Arts All Around: Art in Public Places
It Takes a Dedicated Committee
By Barbara-lyn Morris | June 27, 2007Throughout July, myriad final tasks of Bristol's Art in Public Places (AiPP) project will occupy a team of dedicated volunteers. Operating under the auspices of Arts Alliance Mountain Empire (AAME), the AiPP committee is marching forward, for the second consecutive year, toward the August 1 installation of new sculptural pieces in downtown Bristol. The project is the result of more than a year's work by members of the AiPP Committee, with Candice Snodgrass as its leader. Some committee members also serve on the AAME board; others were recruited from the community at large.
The work of the committee in 2006-07 has included the basic underpinning of strategic planning, evaluating year one, raising funds for year two, and negotiating agreements with both cities for exhibition spaces. A major responsibility of the committee was the selection of a highly respected juror. Contrary to popular opinion, the AiPP Committee does not select the pieces to be exhibited. That is the job of an independent judge, who is selected by the AiPP Committee. In 2007, the judge is Vaughn Whitney Garland.
Other important tasks include preparing and sending a call for entries; organizing and executing a pilot student educational "walk and talk" with Jon Mehlferber and Marvin Tadlock, professors from Virginia Intermont College; and overseeing the dismantling of the first installations and the installation of the new pieces. Preparing and illustrating a first-class catalogue and walking guide, as well as publicizing the project, constitute major chunks of work. Celebrating the opening of the second Art in Public Places project takes place at a grand opening reception to be held at the Paramount Center for the Performing Arts on Thursday, August 2.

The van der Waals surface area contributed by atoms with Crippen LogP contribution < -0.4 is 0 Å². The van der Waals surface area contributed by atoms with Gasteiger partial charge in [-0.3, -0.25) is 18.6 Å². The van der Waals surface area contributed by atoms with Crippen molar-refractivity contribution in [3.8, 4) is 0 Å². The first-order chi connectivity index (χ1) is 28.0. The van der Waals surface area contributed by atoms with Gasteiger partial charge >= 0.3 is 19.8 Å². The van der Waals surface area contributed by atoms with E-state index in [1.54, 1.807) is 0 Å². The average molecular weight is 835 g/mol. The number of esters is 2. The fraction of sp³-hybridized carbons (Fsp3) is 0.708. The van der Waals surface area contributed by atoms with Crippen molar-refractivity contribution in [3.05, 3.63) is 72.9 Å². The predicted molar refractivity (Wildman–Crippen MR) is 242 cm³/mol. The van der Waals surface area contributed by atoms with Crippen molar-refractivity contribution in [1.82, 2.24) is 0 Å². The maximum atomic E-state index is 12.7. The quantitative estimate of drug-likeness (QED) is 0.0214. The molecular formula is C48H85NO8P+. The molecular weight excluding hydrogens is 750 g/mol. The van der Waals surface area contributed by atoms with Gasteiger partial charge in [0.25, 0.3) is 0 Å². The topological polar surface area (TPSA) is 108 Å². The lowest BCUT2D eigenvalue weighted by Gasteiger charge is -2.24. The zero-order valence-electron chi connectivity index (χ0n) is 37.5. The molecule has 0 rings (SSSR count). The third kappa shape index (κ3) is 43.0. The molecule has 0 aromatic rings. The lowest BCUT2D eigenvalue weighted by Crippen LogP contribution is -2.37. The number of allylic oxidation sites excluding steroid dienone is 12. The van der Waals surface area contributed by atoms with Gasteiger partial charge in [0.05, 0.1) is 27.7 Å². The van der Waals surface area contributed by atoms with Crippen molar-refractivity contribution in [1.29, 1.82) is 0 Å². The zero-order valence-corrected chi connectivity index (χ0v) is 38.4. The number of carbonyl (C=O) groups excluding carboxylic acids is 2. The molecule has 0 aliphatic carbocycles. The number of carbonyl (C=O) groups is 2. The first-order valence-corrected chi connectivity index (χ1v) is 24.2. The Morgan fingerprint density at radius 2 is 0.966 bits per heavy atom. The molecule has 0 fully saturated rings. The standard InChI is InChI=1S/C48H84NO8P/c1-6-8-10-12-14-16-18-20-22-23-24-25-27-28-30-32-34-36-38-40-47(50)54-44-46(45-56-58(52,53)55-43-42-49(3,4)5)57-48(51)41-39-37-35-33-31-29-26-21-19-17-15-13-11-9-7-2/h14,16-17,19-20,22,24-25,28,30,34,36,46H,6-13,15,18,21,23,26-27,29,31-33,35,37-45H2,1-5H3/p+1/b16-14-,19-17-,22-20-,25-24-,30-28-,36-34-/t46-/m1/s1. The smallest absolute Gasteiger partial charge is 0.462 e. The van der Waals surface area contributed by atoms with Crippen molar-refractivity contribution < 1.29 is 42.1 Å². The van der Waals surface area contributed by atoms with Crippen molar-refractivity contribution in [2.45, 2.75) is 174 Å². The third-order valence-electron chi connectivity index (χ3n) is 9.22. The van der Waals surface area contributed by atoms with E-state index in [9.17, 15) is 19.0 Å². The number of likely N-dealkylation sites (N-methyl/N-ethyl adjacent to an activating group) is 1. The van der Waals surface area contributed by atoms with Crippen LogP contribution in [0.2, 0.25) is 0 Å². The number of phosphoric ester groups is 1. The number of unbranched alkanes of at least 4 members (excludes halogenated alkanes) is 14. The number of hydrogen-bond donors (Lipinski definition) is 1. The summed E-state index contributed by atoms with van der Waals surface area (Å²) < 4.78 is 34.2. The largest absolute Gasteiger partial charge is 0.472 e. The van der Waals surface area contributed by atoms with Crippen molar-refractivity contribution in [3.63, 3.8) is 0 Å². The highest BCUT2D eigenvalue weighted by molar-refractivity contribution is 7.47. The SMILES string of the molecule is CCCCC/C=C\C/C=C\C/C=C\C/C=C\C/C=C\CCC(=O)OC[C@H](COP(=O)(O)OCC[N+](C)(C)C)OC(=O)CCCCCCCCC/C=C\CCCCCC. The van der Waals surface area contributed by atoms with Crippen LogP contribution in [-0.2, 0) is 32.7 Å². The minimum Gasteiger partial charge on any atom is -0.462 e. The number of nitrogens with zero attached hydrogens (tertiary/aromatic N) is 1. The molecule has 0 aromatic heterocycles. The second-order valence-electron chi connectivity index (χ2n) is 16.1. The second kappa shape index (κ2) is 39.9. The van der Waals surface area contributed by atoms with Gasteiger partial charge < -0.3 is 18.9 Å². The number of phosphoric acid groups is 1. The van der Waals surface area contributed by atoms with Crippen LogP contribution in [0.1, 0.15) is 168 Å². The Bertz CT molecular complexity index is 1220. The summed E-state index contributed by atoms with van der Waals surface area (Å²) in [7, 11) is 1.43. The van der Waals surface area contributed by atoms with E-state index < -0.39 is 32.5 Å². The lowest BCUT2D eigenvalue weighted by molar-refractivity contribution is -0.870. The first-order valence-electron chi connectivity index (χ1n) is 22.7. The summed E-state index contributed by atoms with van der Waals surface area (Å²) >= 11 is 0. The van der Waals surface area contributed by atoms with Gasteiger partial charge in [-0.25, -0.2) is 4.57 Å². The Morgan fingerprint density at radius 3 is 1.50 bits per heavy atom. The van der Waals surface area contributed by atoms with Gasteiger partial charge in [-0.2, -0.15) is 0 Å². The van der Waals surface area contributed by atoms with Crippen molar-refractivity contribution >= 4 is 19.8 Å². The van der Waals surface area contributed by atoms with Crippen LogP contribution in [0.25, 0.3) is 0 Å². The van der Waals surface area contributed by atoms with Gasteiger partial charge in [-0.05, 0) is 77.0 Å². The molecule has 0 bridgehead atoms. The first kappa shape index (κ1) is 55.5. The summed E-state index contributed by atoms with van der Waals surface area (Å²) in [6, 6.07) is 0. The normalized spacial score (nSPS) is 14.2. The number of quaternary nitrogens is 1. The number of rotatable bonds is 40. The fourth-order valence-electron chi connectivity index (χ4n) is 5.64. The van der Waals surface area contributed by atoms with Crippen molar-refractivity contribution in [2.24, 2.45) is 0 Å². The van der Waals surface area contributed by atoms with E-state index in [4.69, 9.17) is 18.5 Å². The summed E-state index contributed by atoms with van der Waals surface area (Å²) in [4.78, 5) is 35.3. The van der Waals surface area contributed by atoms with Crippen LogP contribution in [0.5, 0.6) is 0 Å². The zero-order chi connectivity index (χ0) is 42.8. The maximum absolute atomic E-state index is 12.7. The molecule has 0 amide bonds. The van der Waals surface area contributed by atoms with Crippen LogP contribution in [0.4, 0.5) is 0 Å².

As is the case in almost any endeavor, there were numerous challenges and opportunities along the way. One significant problem to be solved mid-way through the 2006-07 exhibition was the unfortunate damage to one piece, "The Extraction of Arrows" by Catherine Murray of Jonesborough, Tenn. It had to be removed and repaired by the artist, who was understanding and gracious in the process. The work was reinstalled in a new location, the Bristol Tennessee Courthouse and City Hall.
All the while, committee members report thoroughly enjoying the challenges, primarily because of the friendships and great sense of camaraderie that have developed among the tireless group of servant leaders. Here is a flavoring of the responses from current committee members when asked, "Why do you choose to do this particular community service?"
— Charles Burns, retired Bristol Virginia School System administrator and dedicated community volunteer: "I feel the Art in Public Places Committee has brought art to another level in our area. Even the controversy over one of the pieces last year ignited more conversation about sculpture and the role of arts than I have ever heard in this region. Such dialogue is important modeling for our students who face much controversy in their lives. The challenge to broaden our appreciation of the amazing talent at our disposal is at hand; I hope we do not fail to embrace it."
— Candice Snodgrass, district manager, Anthem Blue Cross and Blue Shield and chairwoman of the AiPP committee: "It's so gratifying to see this project continue to develop from the first year with even more impressive pieces of sculpture. My experience is that there is a groundswell of support from many citizens and the city governments of Bristol Tennessee/Virginia. I predict it will continue to grow each year."
— Mary Jane Miller, interior designer and area arts advocate: "Having spent time in the St. Louis, Mo., area which boasts one of the finest permanent sculpture collections in the country, I thought: 'Why not such a tradition in Bristol?' I love the controversy and varied opinions surrounding some of the sculptures. That's what 'art' is all about. Furthermore, the potential educational and economic growth is empowering to all the volunteers involved."